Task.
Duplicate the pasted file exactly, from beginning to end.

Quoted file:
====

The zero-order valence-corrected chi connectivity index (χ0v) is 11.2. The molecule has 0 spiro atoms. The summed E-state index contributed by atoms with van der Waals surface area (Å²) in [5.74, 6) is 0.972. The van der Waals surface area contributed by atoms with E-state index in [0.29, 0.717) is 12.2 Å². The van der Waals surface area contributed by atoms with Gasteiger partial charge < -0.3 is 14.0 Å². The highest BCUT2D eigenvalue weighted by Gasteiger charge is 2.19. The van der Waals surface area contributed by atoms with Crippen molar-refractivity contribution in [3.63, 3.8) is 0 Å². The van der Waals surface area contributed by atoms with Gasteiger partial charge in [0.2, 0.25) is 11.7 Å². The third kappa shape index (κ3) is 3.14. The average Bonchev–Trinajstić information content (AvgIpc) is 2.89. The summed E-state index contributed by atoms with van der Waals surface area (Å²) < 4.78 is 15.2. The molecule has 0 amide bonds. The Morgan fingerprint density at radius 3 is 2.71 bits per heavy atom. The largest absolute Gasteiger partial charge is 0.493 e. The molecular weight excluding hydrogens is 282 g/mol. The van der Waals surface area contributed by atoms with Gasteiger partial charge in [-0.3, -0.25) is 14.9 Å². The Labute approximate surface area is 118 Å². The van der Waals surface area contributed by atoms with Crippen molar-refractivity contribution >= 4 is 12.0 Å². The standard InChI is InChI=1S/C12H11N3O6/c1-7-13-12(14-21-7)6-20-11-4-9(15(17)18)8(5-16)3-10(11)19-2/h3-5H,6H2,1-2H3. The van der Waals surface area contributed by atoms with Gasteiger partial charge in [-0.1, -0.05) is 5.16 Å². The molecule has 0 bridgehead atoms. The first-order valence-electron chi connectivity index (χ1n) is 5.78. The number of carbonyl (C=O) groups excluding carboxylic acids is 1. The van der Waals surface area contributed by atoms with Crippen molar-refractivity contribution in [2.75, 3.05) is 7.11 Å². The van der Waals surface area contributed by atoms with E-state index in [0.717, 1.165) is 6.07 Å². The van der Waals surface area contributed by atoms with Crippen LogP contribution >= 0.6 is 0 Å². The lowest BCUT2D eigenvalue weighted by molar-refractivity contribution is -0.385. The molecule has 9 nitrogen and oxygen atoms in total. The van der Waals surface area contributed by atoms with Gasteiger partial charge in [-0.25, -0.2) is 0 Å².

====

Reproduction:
The zero-order valence-corrected chi connectivity index (χ0v) is 11.2. The molecule has 0 spiro atoms. The summed E-state index contributed by atoms with van der Waals surface area (Å²) in [5.74, 6) is 0.972. The van der Waals surface area contributed by atoms with E-state index in [0.29, 0.717) is 12.2 Å². The van der Waals surface area contributed by atoms with Gasteiger partial charge < -0.3 is 14.0 Å². The highest BCUT2D eigenvalue weighted by Gasteiger charge is 2.19. The van der Waals surface area contributed by atoms with Crippen molar-refractivity contribution in [3.63, 3.8) is 0 Å². The van der Waals surface area contributed by atoms with Gasteiger partial charge in [0.2, 0.25) is 11.7 Å². The third kappa shape index (κ3) is 3.14. The average Bonchev–Trinajstić information content (AvgIpc) is 2.89. The summed E-state index contributed by atoms with van der Waals surface area (Å²) < 4.78 is 15.2. The molecule has 0 amide bonds. The Morgan fingerprint density at radius 3 is 2.71 bits per heavy atom. The largest absolute Gasteiger partial charge is 0.493 e. The molecular weight excluding hydrogens is 282 g/mol. The van der Waals surface area contributed by atoms with Gasteiger partial charge in [-0.3, -0.25) is 14.9 Å². The Labute approximate surface area is 118 Å². The van der Waals surface area contributed by atoms with Crippen molar-refractivity contribution >= 4 is 12.0 Å². The standard InChI is InChI=1S/C12H11N3O6/c1-7-13-12(14-21-7)6-20-11-4-9(15(17)18)8(5-16)3-10(11)19-2/h3-5H,6H2,1-2H3. The van der Waals surface area contributed by atoms with Gasteiger partial charge in [-0.1, -0.05) is 5.16 Å². The molecule has 0 bridgehead atoms. The first-order valence-electron chi connectivity index (χ1n) is 5.78. The number of carbonyl (C=O) groups excluding carboxylic acids is 1. The van der Waals surface area contributed by atoms with Crippen molar-refractivity contribution in [2.75, 3.05) is 7.11 Å². The van der Waals surface area contributed by atoms with E-state index in [0.717, 1.165) is 6.07 Å². The van der Waals surface area contributed by atoms with Crippen LogP contribution >= 0.6 is 0 Å². The lowest BCUT2D eigenvalue weighted by molar-refractivity contribution is -0.385. The molecule has 9 nitrogen and oxygen atoms in total. The van der Waals surface area contributed by atoms with Gasteiger partial charge in [-0.25, -0.2) is 0 Å².